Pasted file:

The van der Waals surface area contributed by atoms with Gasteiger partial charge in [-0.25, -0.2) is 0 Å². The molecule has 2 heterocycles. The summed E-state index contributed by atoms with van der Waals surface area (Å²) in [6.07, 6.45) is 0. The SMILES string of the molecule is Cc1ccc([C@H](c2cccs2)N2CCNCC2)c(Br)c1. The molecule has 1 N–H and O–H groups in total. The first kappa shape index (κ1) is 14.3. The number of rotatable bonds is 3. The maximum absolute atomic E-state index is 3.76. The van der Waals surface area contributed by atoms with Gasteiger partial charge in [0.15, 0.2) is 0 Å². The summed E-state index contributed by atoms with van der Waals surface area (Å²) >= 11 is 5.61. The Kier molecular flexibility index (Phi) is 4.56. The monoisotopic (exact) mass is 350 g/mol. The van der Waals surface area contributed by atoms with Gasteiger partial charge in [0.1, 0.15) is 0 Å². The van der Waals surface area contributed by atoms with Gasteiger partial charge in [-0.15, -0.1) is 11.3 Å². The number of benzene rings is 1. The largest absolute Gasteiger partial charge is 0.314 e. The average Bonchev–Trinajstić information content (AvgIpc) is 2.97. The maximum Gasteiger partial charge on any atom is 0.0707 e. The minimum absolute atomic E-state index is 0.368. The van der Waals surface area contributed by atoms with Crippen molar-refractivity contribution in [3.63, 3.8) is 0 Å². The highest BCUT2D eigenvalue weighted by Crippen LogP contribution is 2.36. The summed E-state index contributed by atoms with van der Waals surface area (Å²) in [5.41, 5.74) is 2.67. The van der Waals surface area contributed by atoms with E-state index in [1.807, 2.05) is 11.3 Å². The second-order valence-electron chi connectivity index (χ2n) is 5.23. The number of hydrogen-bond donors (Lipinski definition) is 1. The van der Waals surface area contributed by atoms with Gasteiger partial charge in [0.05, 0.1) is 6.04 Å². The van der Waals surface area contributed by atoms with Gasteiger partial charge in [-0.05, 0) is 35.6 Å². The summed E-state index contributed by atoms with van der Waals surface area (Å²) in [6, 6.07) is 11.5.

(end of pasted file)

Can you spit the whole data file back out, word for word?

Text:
The van der Waals surface area contributed by atoms with Gasteiger partial charge in [-0.25, -0.2) is 0 Å². The molecule has 2 heterocycles. The summed E-state index contributed by atoms with van der Waals surface area (Å²) in [6.07, 6.45) is 0. The SMILES string of the molecule is Cc1ccc([C@H](c2cccs2)N2CCNCC2)c(Br)c1. The molecule has 1 N–H and O–H groups in total. The first kappa shape index (κ1) is 14.3. The number of rotatable bonds is 3. The maximum absolute atomic E-state index is 3.76. The van der Waals surface area contributed by atoms with Gasteiger partial charge in [0.15, 0.2) is 0 Å². The summed E-state index contributed by atoms with van der Waals surface area (Å²) >= 11 is 5.61. The Kier molecular flexibility index (Phi) is 4.56. The monoisotopic (exact) mass is 350 g/mol. The van der Waals surface area contributed by atoms with Gasteiger partial charge in [0.1, 0.15) is 0 Å². The van der Waals surface area contributed by atoms with Gasteiger partial charge in [-0.15, -0.1) is 11.3 Å². The number of benzene rings is 1. The largest absolute Gasteiger partial charge is 0.314 e. The average Bonchev–Trinajstić information content (AvgIpc) is 2.97. The maximum Gasteiger partial charge on any atom is 0.0707 e. The minimum absolute atomic E-state index is 0.368. The van der Waals surface area contributed by atoms with Crippen molar-refractivity contribution in [3.63, 3.8) is 0 Å². The highest BCUT2D eigenvalue weighted by Crippen LogP contribution is 2.36. The summed E-state index contributed by atoms with van der Waals surface area (Å²) in [5.41, 5.74) is 2.67. The van der Waals surface area contributed by atoms with E-state index in [1.807, 2.05) is 11.3 Å². The second-order valence-electron chi connectivity index (χ2n) is 5.23. The number of hydrogen-bond donors (Lipinski definition) is 1. The van der Waals surface area contributed by atoms with Gasteiger partial charge in [0.05, 0.1) is 6.04 Å². The van der Waals surface area contributed by atoms with Gasteiger partial charge in [-0.05, 0) is 35.6 Å². The summed E-state index contributed by atoms with van der Waals surface area (Å²) in [6, 6.07) is 11.5.